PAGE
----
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Which branch of engineering is more math than physics?

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Hello,
I am still trying to figure out which branch of engineering is best for me. I like to do math, but i am not that great at physics. I am ok with chemistry but not a whole lot go it. Could i get a list of which branches would be best for me? If applicable #engineering #math

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Justina’s Answer

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First, congratulations on being good at math! However, being good at math does not necessarily translate into loving engineering and you should love what you do once you have earned your degree. Do you know the difference between science and engineering? Engineers design solutions based upon existing data. Scientist explore in an almost open-ended fashion compared to engineering; they are data gatherers. A chemical engineer will not know as much about chemistry as a chemist - they will learn how to design solutions to chemical problems. A chemists will learn how chemicals form, exist and degrade so they can collect data on and study them.


There are a variety of careers that require math skills including data scientist, programmers, statisticians, applied mathematicians, marketers (e.g.,build consumer models), HVAC, any branch of science that develops assays (e.g., immunology), epidemiologists study mathematical patterns, computer scientists (e.g., researching encryption algorithms). A degree does not prepare you to become an expert - it only teaches you how to think about a particular branch of problems. It seems from your question that you are interested in going into a field that is not flooded with qualified personal to increase your chances of job placement. A growing field that requires math skills and for which there is currently a HUGE shortage is cyber security. There are a number of reasons for this - relatively new government regulations require companies to meet minimum cyber security standards, increasing sophistication of cyber security threats, etc. I have worked in food research, biodefense research, consumer goods research and in the pharmaceutical industry. From my experiences, it seems that the pharma industry has a lot of money and equivalent positions in other industries are not as highly paid as they are in pharma (i.e., another aspect to consider when choosing your career is the industry you will work in - what industry culture fits your personality). Overall, I think you need to ask a different set of questions beginning with what you want and not with want you want to avoid. Don't live your life running away from what you don't like, live your life running towards that which you love!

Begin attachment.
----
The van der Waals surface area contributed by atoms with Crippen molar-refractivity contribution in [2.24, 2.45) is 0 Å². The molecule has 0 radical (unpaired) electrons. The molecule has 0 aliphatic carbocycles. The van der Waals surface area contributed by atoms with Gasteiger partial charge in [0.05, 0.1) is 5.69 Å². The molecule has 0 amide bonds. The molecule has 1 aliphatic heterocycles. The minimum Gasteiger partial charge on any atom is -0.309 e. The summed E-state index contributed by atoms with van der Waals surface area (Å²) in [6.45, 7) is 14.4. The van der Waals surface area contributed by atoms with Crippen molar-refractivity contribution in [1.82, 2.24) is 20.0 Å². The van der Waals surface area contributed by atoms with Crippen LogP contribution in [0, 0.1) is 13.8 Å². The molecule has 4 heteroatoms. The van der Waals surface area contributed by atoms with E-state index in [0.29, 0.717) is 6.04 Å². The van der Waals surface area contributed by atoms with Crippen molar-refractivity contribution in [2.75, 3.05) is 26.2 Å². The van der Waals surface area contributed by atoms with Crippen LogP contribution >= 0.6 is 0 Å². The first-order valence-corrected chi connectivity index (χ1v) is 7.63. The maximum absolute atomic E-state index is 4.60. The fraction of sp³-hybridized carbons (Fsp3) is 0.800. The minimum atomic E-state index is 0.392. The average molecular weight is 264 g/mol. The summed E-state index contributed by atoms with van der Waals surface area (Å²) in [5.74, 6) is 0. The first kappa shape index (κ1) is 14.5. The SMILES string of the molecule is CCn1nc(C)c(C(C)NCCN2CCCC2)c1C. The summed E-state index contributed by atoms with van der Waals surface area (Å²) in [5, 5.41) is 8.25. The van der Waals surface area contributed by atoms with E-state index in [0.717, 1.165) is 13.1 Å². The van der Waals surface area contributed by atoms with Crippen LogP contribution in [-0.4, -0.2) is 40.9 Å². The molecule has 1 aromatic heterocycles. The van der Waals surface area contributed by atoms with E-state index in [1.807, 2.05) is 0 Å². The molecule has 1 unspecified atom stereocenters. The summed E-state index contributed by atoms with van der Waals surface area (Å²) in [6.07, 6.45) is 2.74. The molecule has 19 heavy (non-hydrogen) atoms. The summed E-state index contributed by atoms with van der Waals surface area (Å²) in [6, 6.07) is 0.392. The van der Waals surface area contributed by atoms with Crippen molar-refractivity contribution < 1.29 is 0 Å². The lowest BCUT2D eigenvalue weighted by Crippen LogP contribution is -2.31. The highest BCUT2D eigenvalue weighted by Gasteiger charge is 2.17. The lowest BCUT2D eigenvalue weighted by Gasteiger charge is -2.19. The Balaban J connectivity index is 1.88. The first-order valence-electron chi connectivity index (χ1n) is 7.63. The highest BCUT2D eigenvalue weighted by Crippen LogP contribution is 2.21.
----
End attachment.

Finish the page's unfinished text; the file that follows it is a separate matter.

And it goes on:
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Gordon’s Answer

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Hi, suggest mechanical and /or civil engineering (hydraulic maybe)

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